Improper Integrals

# Improper Integrals - Improper Integrals In this section we...

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Improper Integrals In this section we need to take a look at a couple of different kinds of integrals. Both of these are examples of integrals that are called Improper Integrals. Let’s start with the first kind of improper integrals that we’re going to take a look at. Infinite Interval In this kind of integrals we are going to take a look at integrals that in which one or both of the limits of integration are infinity. In these cases the interval of integration is said to be over an infinite interval. Let’s take a look at an example that will also show us how we are going to deal with these integrals. Example 1 Evaluate the following integral. Solution This is an innocent enough looking integral. However, because infinity is not a real number we can’t just integrate as normal and then “plug in” the infinity to get an answer. To see how we’re going to do this integral let’s think of this as an area problem. So instead of asking what the integral is, let’s instead ask what the area under on the interval is. We still aren’t able to do this, however, let’s step back a little and instead ask what the area under is on the interval were and t is finite. This is a problem that we can do. Now, we can get the area under on simply by taking the limit of A t as t goes to infinity.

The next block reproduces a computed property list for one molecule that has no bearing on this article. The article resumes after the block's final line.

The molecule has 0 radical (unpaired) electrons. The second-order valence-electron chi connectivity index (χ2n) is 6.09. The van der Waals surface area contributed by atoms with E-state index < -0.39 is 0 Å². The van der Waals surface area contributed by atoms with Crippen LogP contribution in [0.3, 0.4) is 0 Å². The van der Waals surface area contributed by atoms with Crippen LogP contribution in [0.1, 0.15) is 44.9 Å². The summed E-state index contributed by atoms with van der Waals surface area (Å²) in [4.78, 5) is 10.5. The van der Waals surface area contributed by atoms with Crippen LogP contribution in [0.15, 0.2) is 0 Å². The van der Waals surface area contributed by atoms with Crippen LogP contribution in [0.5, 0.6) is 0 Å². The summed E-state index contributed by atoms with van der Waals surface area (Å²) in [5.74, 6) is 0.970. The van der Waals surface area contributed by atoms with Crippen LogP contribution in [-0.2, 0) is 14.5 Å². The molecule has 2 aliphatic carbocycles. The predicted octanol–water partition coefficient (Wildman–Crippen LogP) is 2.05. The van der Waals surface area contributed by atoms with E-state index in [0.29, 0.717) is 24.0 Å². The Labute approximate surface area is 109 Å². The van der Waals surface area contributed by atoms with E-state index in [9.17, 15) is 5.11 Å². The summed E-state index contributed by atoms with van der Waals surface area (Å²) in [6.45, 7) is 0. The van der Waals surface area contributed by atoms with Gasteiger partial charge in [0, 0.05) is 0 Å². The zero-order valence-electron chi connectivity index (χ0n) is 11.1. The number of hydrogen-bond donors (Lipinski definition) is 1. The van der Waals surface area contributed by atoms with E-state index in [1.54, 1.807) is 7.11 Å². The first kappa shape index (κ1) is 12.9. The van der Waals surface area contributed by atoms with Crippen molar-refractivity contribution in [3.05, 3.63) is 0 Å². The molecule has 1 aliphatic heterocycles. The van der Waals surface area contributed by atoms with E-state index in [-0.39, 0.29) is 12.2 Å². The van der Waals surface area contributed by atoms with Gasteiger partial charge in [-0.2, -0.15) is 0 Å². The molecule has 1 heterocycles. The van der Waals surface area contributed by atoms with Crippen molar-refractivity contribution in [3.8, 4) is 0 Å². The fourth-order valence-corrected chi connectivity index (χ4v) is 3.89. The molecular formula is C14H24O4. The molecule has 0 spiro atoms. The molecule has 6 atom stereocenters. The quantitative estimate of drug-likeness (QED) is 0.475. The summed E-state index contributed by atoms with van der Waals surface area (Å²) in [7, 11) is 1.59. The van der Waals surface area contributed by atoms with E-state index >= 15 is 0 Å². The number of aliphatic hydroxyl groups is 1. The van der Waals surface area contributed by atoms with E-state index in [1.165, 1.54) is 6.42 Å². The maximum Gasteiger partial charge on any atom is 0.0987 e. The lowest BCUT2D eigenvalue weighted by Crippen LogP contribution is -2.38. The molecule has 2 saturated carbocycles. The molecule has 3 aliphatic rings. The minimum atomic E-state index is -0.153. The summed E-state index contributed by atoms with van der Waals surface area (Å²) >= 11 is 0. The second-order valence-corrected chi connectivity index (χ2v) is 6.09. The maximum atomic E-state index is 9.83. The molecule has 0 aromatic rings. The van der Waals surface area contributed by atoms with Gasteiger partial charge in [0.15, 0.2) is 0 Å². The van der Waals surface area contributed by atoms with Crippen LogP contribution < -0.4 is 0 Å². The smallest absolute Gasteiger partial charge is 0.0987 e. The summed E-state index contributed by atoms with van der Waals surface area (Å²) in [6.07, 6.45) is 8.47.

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This is then how we will do the integral itself. So, this is how we will deal with these kinds of integrals in general. We will replace the infinity with a variable (usually t ), do the integral and then take the limit of the result as t goes to infinity. On a side note, notice that the area under a curve on an infinite interval was not infinity as we might have suspected it to be. In fact, it was a surprisingly small number. Of course this won’t always be the case, but it is important enough to point out that not all areas on an infinite interval will yield infinite areas. Let’s now get some definitions out of the way. We will call these integrals convergent if the associated limit exists and is a finite number ( i.e. it’s not plus or minus infinity) and divergent if the associated limits either doesn’t exist or is
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Improper Integrals - Improper Integrals In this section we...

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